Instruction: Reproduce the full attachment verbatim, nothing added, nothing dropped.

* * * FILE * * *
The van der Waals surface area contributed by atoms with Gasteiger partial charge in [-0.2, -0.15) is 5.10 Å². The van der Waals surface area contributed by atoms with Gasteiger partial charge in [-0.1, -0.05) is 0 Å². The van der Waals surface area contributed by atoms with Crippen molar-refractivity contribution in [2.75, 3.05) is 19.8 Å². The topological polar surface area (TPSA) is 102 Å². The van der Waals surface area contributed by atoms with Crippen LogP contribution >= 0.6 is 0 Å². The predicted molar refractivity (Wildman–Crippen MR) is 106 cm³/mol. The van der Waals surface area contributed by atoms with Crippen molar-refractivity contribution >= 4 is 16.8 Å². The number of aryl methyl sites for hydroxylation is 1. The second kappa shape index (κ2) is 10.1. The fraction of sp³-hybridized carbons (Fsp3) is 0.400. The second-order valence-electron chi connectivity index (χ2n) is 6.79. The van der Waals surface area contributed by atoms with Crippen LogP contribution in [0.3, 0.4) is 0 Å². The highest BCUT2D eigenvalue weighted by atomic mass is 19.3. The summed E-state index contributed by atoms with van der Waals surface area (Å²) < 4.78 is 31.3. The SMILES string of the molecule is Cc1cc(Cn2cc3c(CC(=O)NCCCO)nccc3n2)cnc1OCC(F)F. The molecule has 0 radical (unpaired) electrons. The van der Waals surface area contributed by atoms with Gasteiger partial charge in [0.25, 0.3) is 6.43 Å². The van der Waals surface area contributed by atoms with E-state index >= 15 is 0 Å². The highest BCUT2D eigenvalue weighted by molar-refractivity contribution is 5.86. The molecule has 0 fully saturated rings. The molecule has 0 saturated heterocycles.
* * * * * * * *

The van der Waals surface area contributed by atoms with Gasteiger partial charge in [-0.2, -0.15) is 5.10 Å². The van der Waals surface area contributed by atoms with Gasteiger partial charge in [-0.1, -0.05) is 0 Å². The van der Waals surface area contributed by atoms with Crippen molar-refractivity contribution in [2.75, 3.05) is 19.8 Å². The topological polar surface area (TPSA) is 102 Å². The van der Waals surface area contributed by atoms with Crippen LogP contribution >= 0.6 is 0 Å². The predicted molar refractivity (Wildman–Crippen MR) is 106 cm³/mol. The van der Waals surface area contributed by atoms with Crippen molar-refractivity contribution >= 4 is 16.8 Å². The number of aryl methyl sites for hydroxylation is 1. The second kappa shape index (κ2) is 10.1. The fraction of sp³-hybridized carbons (Fsp3) is 0.400. The second-order valence-electron chi connectivity index (χ2n) is 6.79. The van der Waals surface area contributed by atoms with Crippen LogP contribution in [0.3, 0.4) is 0 Å². The highest BCUT2D eigenvalue weighted by atomic mass is 19.3. The summed E-state index contributed by atoms with van der Waals surface area (Å²) < 4.78 is 31.3. The SMILES string of the molecule is Cc1cc(Cn2cc3c(CC(=O)NCCCO)nccc3n2)cnc1OCC(F)F. The molecule has 0 radical (unpaired) electrons. The van der Waals surface area contributed by atoms with Gasteiger partial charge in [0.25, 0.3) is 6.43 Å². The van der Waals surface area contributed by atoms with E-state index >= 15 is 0 Å². The highest BCUT2D eigenvalue weighted by molar-refractivity contribution is 5.86. The molecule has 0 fully saturated rings. The molecule has 0 saturated heterocycles.